[Talk-GB] Amazon Logistics edits

Gregory Marler info at nomoregrapes.com
Mon Jul 29 12:32:30 UTC 2019


I've exchanged a number of messages with the Amazon mappers and their team
lead Jothirnadh. First of all, if anything isn't quite right then I would
encourage the person who spots it to...
a) contact the editor about it (or better if you post a comment on the
changeset)
b) add tags yourself to further clarify the way (OSM is a wiki).
c) a combination of the above.

Amazon are using OpenStreetMap (great) and they are putting in some work to
improve it (great).
They've been a bit behind on widely communicating with the community, but
they are slowly getting better. They're also working in a number of
countries, where similar concerns are coming up, and they're replying in
similar ways. They are keen to learn and do better.

Communication certainly helps people get better. Most (all?) of us have had
something we've learnt from other mappers. Often we don't know a tag is
used, or we don't know the map data is used in a certain way.

Amazon obviously have their specific interests in mapping, but so do all of
us. You're unlikely to see me adding tags for voltage of an electricity
line, but you may see me add the pylon.


Happy mapping everyone,
Gregory.



On Mon, 29 Jul 2019 at 13:10, Dave F via Talk-GB <talk-gb at openstreetmap.org>
wrote:

> I'm aware how construction sites work.
>
> Trades will occasionally have small items delivered, especially if
> specialized or in an emergency.  A foreman I know had his kid's
> Christmas present sent to site to keep the surprise.
>
> Please provide an OSM link to the site.
>
> DaveF
>
> On 29/07/2019 12:25, ael via Talk-GB wrote:
> > On Mon, Jul 29, 2019 at 11:39:11AM +0100, Dave F wrote:
> >> Construction areas aren't inaccessible. They have constant traffic of
> >> deliveries.
> > This construction area is inaccesible for anything but large specialist
> > vehicles with all-terrain tyres. The construction workers are all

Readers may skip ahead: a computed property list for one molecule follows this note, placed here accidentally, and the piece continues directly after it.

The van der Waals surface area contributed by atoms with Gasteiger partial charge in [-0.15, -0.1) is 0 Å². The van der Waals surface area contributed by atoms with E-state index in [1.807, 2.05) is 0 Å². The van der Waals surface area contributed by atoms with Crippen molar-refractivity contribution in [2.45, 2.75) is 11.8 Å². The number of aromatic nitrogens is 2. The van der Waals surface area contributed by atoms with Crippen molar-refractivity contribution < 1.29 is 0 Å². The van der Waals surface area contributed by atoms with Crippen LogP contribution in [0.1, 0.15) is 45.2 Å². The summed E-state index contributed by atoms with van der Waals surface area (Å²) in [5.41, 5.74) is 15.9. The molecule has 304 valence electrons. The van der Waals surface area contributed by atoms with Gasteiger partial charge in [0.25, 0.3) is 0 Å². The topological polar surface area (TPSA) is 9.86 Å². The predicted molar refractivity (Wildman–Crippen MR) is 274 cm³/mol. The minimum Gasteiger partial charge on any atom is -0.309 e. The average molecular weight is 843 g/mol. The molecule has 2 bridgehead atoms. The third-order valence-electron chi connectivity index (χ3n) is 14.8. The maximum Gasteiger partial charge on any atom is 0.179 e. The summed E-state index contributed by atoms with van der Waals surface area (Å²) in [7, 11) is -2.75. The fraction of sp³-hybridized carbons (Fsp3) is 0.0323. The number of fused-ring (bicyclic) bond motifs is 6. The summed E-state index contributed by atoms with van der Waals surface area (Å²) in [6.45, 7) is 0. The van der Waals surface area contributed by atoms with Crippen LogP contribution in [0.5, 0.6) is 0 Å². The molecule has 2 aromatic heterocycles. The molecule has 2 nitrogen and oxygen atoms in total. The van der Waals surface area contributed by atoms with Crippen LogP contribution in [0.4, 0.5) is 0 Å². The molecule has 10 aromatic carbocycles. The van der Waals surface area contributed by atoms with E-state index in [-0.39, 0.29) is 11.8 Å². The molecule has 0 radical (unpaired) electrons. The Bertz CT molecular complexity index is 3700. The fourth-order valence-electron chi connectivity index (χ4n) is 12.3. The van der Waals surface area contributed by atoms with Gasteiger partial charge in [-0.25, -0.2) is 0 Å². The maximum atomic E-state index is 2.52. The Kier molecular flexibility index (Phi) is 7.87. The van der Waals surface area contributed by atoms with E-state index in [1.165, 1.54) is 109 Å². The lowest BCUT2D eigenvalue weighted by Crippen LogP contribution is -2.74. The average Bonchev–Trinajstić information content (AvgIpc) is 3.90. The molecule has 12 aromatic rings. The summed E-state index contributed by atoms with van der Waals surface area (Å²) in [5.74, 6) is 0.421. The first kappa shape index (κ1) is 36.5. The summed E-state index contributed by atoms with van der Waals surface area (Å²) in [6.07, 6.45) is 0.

> > instructed to ask visitors to leave. There are locked gates, only
> > unlocked for construction vehicles to get through. It is a Health and
> > Safety issue, I suspect, and probably required by their insurance
> > company.  No doubt there are deliveries to the peripheral areas, but
> > that is nearly always by specialist building supplies companies with
> > suitable vehicles. I spoke informally in context, so it seems a bit
> > picky to question this. The particular roads that they marked
> > (residential, as I recall) were at that time bare ground tracks, fenced
> > off and were being used for access to other parts by the construction
> > vehicles.  Those details could not be seen on the satelite imagery which
> > happened to have very recent updates in this area.  Later they will
> > presumably be surfaced and become proper roads: the developers gave me a
> > copy of their plans.  As I recall, they are now tagged corrected as
> > construction roads.  As far as I am concerned, I don't think an access
> > tag on construction roads makes sense in any normal situation.
> > Construction implies that the access will vary over time.
> >
> >> Please provide a link.
> > The link is my personal knowledge and my regular visits on bicycle with
> > gps. I occasionally do enter such areas to get a gps trace in advance of
> > the completion of the roads, but only with great care and caution, and
> > always leave if and when asked to do so. Sometimes site-managers give me
> > permission to collect a trace when I explain what I am doing.
> >
> > Are you telling me that Amazon have driven a large non-construction
> > vehicle on these unfinished roads with locked gates and construction
> > workers around in working hours?
> >
> > ael
> >
> >
> > _______________________________________________
> > Talk-GB mailing list
> > Talk-GB at openstreetmap.org
> > https://lists.openstreetmap.org/listinfo/talk-gb
>
>
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-- 
Gregory Marler
No More Grapes
07939 689 691
info at nomoregrapes.com
http://www.nomoregrapes.com
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